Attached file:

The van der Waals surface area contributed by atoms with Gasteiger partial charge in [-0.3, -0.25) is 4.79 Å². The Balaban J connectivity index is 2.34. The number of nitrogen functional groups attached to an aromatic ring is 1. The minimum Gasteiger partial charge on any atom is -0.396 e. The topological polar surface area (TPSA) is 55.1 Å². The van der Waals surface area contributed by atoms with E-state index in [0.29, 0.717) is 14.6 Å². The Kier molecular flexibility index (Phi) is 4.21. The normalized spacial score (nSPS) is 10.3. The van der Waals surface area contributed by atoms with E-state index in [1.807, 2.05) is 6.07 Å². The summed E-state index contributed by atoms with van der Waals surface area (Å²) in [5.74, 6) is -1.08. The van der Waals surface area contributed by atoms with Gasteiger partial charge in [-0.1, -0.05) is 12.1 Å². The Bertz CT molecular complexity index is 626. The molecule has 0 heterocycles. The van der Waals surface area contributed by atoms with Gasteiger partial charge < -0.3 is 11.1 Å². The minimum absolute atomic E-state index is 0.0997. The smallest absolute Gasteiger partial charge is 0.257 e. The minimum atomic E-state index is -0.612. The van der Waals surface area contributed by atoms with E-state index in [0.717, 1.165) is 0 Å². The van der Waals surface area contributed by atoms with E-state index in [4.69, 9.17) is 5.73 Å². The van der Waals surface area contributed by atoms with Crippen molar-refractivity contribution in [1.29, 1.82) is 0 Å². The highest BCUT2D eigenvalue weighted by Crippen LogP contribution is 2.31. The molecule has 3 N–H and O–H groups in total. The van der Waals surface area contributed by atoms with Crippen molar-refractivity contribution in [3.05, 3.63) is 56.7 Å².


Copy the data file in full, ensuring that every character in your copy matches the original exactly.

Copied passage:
The van der Waals surface area contributed by atoms with Gasteiger partial charge in [-0.3, -0.25) is 4.79 Å². The Balaban J connectivity index is 2.34. The number of nitrogen functional groups attached to an aromatic ring is 1. The minimum Gasteiger partial charge on any atom is -0.396 e. The topological polar surface area (TPSA) is 55.1 Å². The van der Waals surface area contributed by atoms with E-state index in [0.29, 0.717) is 14.6 Å². The Kier molecular flexibility index (Phi) is 4.21. The normalized spacial score (nSPS) is 10.3. The van der Waals surface area contributed by atoms with E-state index in [1.807, 2.05) is 6.07 Å². The summed E-state index contributed by atoms with van der Waals surface area (Å²) in [5.74, 6) is -1.08. The van der Waals surface area contributed by atoms with Gasteiger partial charge in [-0.1, -0.05) is 12.1 Å². The Bertz CT molecular complexity index is 626. The molecule has 0 heterocycles. The van der Waals surface area contributed by atoms with Gasteiger partial charge < -0.3 is 11.1 Å². The minimum absolute atomic E-state index is 0.0997. The smallest absolute Gasteiger partial charge is 0.257 e. The minimum atomic E-state index is -0.612. The van der Waals surface area contributed by atoms with E-state index in [0.717, 1.165) is 0 Å². The van der Waals surface area contributed by atoms with E-state index in [4.69, 9.17) is 5.73 Å². The van der Waals surface area contributed by atoms with Crippen molar-refractivity contribution in [1.29, 1.82) is 0 Å². The highest BCUT2D eigenvalue weighted by Crippen LogP contribution is 2.31. The molecule has 3 N–H and O–H groups in total. The van der Waals surface area contributed by atoms with Crippen molar-refractivity contribution in [3.05, 3.63) is 56.7 Å².